Thursday, January 5, 2017

The Orphan's Tale - Pam Jenoff

Title: The Orphan's Tale
Author: Pam Jenoff
Publisher: Mira Books, February 21, 2017 (Hardcover) (Review copy is an ARC from the publisher)
Length: 342 pages
Genre: Adult; Historical Fiction
Started: January 5, 2017
Finished: January 5, 2017

From the inside cover:

The Nightingale meets Water for Elephants in this powerful novel of friendship and survival, set in a traveling circus during World War II.

Sixteen-year-old Noa has been cast out in disgrace after becoming pregnant by a Nazi soldier and being forced to give up her baby. She lives above a small rail station, which she cleans in order to earn her keep. When Noa discovers boxcar containing dozens of Jewish infants bound for a concentration camp, she is reminded of the child that was taken from her. And in a moment that will change the course of her life, she steals one of the babies and flees into the snowy night.

Noa finds refuge with a German circus, but she must learn the flying trapeze act so she can blend in undetected, spurning the resentment of the lead aerialist, Astrid. At first rivals, Noa and Astrid soon forge a powerful bond. But as the facade that protects them proves increasingly tenuous, Noa and Astrid must decide whether their friendship is enough to save one another - or if the secrets that burn between them will destroy everything.

'Tis the season for 2017 ARCs! I actually received this one right before Christmas and with winter break almost over I decided it was a good time to get lost in a great piece of historical fiction.

After the occupation of her native Holland, Noa is impregnated by a Nazi soldier and disowned by her parents. Hoping that her Aryan colouring will help her child to be adopted by a German family, her baby is taken from her after birth, and Noa immediately regrets the decision. Months later, she encounters a railway car full of Jewish babies, and longing for the son she was forced to surrender, she rescues a baby when the soldiers aren't looking. She is rescued from the cold by members of a travelling circus who agree to take her and the baby in if she is willing to be their new aerialist. Astrid, who is a Jew in hiding at the circus after being abandoned by her SS husband, is ordered to train Noa with a six-week deadline. Astrid initially looks at Noa in disdain due to her age and inexperience, but grows to view the younger woman as a sister after seeing her determination on the trapeze and discovers that baby Theo isn't Noa's brother as she claims. Noa bonds with Astrid, seeing the older woman love and care for her and Theo in a way her own mother could not. As the circus prepares to go on the road into France, Noa and Astrid view this as an opportunity to escape Germany and find sanctuary, but France in 1944 is still under Nazi control, and as SS soldiers visit the circus and things unravel around them, the two women struggle to keep the other (and baby Theo) alive.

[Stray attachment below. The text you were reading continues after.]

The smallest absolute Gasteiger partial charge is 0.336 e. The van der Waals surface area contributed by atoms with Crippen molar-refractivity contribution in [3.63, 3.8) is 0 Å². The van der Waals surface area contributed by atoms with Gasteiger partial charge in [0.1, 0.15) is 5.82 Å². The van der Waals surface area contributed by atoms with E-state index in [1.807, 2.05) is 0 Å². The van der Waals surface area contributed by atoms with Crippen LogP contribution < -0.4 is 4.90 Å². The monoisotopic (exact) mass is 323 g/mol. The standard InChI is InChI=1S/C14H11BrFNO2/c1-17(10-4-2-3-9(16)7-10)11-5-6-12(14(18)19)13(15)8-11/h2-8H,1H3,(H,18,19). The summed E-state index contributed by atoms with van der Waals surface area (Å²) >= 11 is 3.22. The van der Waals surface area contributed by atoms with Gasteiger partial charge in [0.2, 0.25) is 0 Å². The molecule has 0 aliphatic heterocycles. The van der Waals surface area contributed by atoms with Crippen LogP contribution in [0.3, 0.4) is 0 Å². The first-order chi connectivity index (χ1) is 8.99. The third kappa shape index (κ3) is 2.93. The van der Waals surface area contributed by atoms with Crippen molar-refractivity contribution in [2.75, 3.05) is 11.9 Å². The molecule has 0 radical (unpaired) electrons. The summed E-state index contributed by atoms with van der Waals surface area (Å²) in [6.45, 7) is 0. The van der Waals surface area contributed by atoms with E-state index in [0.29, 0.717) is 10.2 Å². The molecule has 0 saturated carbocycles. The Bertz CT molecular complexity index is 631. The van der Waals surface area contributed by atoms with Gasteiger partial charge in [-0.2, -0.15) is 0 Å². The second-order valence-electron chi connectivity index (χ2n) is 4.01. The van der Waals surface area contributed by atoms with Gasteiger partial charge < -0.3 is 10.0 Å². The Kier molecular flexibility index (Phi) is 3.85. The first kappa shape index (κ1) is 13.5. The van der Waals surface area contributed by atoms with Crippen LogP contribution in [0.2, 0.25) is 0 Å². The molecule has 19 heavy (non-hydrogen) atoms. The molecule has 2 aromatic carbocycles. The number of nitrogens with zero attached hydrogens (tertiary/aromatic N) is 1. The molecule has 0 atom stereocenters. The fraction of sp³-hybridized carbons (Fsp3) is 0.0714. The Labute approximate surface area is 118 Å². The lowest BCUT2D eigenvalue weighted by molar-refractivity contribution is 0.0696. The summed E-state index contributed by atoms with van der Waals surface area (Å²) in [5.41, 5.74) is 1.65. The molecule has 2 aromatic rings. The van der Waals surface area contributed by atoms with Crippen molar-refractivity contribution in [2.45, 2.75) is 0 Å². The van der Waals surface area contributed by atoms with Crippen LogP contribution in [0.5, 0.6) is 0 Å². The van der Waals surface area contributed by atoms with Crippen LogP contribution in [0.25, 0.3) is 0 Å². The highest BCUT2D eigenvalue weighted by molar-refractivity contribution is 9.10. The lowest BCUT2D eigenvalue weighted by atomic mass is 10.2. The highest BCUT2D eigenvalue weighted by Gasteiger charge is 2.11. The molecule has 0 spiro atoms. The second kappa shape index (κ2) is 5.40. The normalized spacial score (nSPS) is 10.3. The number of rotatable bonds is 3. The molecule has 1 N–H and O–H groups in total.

I read the first 200 pages in one sitting, this book grabbed my attention and didn't let go. Noa is portrayed very sympathetically, as is Astrid. I particularly enjoyed how the author explored how both women struggle to trust men after being betrayed and disappointed by their prior love interests (the solider for Noa, and Astrid's husband Erich), I think many readers will be able to relate to that. The novel is well-written and the author manages the alternating narration between Noa and Astrid incredibly well, each voice is clearly distinct and there's no confusion about who is speaking when you move from chapter to chapter. The backdrop of the Holocaust will attract many readers just for that, and the author includes an historical note at the end of the novel (as well as a reader's guide, I love when publishers/authors include those). Even I (as someone who claims to be pretty well-versed in that time period) learned something about the true history that inspired the novel, but I feel there are so many facets of WWII history that you can always uncover something new that you had no clue existed.

Read this when it comes out in February, then loan it to all your friends so you can spread the love of this wonderful novel (this is going to be a book club favourite, I can tell). It's well-written, with relatable, sympathetic, and admirable female characters that will stay with you long after you finish the book. This is my first novel by this author and the experience makes me want to look up all her other historical fiction novels (all similarly set in WWII).

Thoughts on the cover:
I like how the image focuses on the train since they feature prominently in the novel. The winter setting is foreboding, but calm; it sets the mood nicely.

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